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review 2018-02-28 15:11
The Love That Dare Shout Its Name (and Boy, Does It Ever)
The Well of Loneliness - Radclyffe Hall


Stephen Gordon grows up in the Malvern Hills of rural Worcestershire, the child of a rich local landowner and an Irish mother, from early on learns to hunt, fence, and engage in a plethora of other outdoor occupations, experiences first amorous stirrings for a plump and pretty housemaid, upon reaching (young) adulthood and after an ill-advised, socially disastrous calf love affair with a married woman leaves home and moves first to London and then to Paris, serves as an ambulance driver on the French front in WWI and becomes a celebrated novelist, but plunges into despair (not for the first time) upon losing out to an erstwhile friend -- a Canadian -- in affairs of the heart.


What's so special about this tale, you're wondering?  Well, for one thing, Stephen is not a man but a woman, having been given a male first name by a father who had decided upon his heir's name long before the long-awaited child's eventual birth and not deterred by puny details such as that child's actual sex.  More importantly, however, Stephen is a lesbian; or, as she herself calls it (taking a term from early 20th century sexologist Havelock Ellis), an "invert". 


It's never entirely clear whether and to what extent the author, a lesbian herself, actually sought to portray her heroine's first name and upbringing, with its emphasis on (or at the very least, permissive attitude towards) Stephen's pronounced preference for masculine occupations and attitudes -- one prominently explored example being the fact that of course she does not ride side saddle but astride, which is what allows her to become such a superb hunter even before she has reached her teens to begin with; another equally prominent example being Stephen's insistence on wearing male clothes -- as a direct or indirect cause of her sexual leanings, or merely as a collateral effect: Hall does express unambiguously that Stephen is the way she is because God made her thus (i.e., a person's sexuality is a matter of nature, not nurture), which, though now the widely-accepted view, decidedly put her at odds with the beliefs and attitudes of her own time (of which more anon).  Yet, the suggestion remains.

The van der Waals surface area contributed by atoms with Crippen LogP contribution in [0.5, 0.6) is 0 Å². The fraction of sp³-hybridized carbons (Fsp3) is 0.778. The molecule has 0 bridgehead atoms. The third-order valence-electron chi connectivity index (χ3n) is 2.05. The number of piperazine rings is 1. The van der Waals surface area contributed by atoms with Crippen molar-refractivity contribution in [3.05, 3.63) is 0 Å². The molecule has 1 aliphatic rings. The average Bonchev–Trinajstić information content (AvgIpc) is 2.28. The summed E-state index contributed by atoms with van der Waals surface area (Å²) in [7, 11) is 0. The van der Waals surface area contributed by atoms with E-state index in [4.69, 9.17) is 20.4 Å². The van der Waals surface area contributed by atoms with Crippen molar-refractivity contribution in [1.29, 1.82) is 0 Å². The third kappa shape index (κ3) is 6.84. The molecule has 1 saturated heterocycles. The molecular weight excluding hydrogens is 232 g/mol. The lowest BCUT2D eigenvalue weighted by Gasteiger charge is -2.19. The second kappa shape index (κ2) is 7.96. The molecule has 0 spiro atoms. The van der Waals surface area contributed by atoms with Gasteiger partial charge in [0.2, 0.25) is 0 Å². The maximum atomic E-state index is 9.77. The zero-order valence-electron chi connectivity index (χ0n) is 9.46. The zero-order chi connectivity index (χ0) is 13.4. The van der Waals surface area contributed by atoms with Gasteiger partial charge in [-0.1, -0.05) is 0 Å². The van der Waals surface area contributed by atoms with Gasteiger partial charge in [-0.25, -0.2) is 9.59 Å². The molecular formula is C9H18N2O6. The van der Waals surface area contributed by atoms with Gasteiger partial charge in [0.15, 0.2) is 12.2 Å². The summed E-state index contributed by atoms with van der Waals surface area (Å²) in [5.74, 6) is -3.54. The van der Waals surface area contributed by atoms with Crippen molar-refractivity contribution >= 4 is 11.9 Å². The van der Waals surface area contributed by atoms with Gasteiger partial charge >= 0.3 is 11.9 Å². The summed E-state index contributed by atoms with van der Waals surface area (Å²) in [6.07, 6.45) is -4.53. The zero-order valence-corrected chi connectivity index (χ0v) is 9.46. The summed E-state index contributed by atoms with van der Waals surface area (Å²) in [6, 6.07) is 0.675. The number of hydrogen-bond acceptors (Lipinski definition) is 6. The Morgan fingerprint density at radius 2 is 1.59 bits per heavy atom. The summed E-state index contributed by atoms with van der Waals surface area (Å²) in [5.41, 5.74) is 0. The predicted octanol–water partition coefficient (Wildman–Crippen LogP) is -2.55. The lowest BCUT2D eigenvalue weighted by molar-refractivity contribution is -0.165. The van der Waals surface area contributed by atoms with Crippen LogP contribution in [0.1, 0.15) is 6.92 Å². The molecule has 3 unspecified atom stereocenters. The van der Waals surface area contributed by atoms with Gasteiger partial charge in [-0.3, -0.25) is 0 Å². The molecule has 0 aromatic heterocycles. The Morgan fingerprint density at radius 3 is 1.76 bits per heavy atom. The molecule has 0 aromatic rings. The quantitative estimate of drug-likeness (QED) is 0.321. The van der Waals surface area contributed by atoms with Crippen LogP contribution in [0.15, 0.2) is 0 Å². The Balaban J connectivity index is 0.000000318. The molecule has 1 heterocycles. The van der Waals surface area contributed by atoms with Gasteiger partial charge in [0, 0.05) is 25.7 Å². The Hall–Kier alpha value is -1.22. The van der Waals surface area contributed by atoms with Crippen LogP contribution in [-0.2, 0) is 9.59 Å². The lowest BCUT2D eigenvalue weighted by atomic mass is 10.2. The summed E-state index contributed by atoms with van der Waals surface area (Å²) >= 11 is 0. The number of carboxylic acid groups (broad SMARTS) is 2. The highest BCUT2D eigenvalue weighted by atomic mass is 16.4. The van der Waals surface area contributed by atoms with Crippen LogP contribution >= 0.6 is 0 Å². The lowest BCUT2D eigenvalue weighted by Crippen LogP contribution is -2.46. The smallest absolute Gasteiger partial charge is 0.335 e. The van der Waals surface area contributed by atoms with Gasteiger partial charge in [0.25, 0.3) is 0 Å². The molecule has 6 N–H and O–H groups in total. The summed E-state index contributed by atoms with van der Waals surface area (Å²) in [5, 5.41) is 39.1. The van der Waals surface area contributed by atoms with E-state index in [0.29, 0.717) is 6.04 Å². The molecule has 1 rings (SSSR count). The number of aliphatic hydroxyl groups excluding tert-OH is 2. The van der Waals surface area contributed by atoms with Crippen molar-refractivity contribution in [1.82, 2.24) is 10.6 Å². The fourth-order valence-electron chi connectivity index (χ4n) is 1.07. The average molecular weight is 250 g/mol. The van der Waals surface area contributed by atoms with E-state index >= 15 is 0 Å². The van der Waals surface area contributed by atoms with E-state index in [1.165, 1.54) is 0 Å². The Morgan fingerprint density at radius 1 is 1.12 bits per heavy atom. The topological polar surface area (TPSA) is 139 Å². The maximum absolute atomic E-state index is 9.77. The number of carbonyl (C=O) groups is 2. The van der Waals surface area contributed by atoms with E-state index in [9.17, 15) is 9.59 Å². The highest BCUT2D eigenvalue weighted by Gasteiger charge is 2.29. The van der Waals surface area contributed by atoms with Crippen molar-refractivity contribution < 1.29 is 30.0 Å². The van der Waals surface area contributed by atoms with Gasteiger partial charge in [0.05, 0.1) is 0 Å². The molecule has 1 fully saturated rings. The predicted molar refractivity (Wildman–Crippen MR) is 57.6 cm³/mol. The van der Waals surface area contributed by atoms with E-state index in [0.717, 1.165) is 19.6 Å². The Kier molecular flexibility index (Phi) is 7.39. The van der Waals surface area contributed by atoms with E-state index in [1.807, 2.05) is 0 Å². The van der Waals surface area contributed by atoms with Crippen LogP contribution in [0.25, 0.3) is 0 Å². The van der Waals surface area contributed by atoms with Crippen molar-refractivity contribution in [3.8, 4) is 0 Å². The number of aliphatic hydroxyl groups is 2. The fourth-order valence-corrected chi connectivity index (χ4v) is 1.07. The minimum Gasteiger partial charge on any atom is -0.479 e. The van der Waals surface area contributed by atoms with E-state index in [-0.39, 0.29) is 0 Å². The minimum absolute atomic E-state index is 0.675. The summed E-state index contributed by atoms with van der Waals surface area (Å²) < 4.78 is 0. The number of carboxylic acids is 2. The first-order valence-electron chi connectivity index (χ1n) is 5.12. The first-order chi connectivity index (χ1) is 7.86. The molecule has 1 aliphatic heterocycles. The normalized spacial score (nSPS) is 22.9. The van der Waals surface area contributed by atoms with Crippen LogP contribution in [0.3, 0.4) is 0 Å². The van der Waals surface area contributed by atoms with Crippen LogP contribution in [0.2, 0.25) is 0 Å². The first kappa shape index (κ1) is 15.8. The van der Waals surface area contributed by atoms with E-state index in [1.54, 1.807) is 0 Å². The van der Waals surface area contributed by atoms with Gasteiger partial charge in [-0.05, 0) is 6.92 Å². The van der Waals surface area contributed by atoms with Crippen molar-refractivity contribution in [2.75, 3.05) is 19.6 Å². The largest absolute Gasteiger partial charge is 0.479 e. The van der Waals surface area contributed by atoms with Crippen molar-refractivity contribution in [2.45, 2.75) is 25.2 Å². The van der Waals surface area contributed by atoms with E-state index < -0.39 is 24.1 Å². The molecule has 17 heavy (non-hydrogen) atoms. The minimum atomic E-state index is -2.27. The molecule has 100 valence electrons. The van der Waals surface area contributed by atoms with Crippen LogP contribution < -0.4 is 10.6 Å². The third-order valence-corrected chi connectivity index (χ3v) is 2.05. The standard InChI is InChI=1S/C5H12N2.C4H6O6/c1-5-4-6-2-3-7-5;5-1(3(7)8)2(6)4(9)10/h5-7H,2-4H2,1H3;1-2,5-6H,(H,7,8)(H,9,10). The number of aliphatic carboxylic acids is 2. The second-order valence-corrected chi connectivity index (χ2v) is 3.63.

Radclyffe Hall, ca. 1930

However, perhaps Hall was merely reflecting her own experience in that regard (or expressing a wish for the sort of tolerant and empowering childhood she would have wanted to have, but didn't actually enjoy herself) -- for unquestionably, she was speaking from her own experience: She, too, preferred male over female dress, dropped her female first name (Margaret) and adopted instead the male nickname (John) that one of her lovers had given to her, and like her heroine, she came to move in the Paris expat scene, including the salon of Natalie Barney (who inspired this novel's character of Valérie Seymour), and she, too, had visited the Canary Islands with her first llover, as does the novel's Stephen with her great love Mary.  (Noël Coward, incidentally, is given quite an extensive cameo in the novel as well.)